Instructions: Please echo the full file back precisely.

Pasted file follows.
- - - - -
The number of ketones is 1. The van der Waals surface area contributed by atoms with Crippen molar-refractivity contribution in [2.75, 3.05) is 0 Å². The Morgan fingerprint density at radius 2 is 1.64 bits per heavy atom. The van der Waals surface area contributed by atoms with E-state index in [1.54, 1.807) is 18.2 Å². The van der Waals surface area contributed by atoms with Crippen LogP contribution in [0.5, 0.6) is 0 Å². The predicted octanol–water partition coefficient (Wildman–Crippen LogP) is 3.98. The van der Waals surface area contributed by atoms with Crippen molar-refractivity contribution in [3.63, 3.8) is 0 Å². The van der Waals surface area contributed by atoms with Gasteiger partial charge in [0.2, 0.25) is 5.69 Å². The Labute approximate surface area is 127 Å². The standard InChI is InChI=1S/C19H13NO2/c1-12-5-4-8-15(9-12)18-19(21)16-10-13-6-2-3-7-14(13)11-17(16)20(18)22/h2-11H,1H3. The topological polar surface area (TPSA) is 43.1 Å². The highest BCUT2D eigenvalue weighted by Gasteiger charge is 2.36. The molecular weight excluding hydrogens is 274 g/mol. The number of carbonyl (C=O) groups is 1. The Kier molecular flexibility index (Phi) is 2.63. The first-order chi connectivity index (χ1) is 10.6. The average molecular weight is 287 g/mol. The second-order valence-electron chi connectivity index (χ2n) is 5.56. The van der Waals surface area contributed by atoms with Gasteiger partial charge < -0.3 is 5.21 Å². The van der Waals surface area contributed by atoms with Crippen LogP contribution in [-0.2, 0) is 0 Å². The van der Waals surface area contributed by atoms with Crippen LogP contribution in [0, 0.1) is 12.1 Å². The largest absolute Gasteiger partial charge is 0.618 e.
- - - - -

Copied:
The number of ketones is 1. The van der Waals surface area contributed by atoms with Crippen molar-refractivity contribution in [2.75, 3.05) is 0 Å². The Morgan fingerprint density at radius 2 is 1.64 bits per heavy atom. The van der Waals surface area contributed by atoms with E-state index in [1.54, 1.807) is 18.2 Å². The van der Waals surface area contributed by atoms with Crippen LogP contribution in [0.5, 0.6) is 0 Å². The predicted octanol–water partition coefficient (Wildman–Crippen LogP) is 3.98. The van der Waals surface area contributed by atoms with Crippen molar-refractivity contribution in [3.63, 3.8) is 0 Å². The van der Waals surface area contributed by atoms with Gasteiger partial charge in [0.2, 0.25) is 5.69 Å². The Labute approximate surface area is 127 Å². The standard InChI is InChI=1S/C19H13NO2/c1-12-5-4-8-15(9-12)18-19(21)16-10-13-6-2-3-7-14(13)11-17(16)20(18)22/h2-11H,1H3. The topological polar surface area (TPSA) is 43.1 Å². The highest BCUT2D eigenvalue weighted by Gasteiger charge is 2.36. The molecular weight excluding hydrogens is 274 g/mol. The number of carbonyl (C=O) groups is 1. The Kier molecular flexibility index (Phi) is 2.63. The first-order chi connectivity index (χ1) is 10.6. The average molecular weight is 287 g/mol. The second-order valence-electron chi connectivity index (χ2n) is 5.56. The van der Waals surface area contributed by atoms with Gasteiger partial charge < -0.3 is 5.21 Å². The van der Waals surface area contributed by atoms with Crippen LogP contribution in [-0.2, 0) is 0 Å². The van der Waals surface area contributed by atoms with Crippen LogP contribution in [0, 0.1) is 12.1 Å². The largest absolute Gasteiger partial charge is 0.618 e.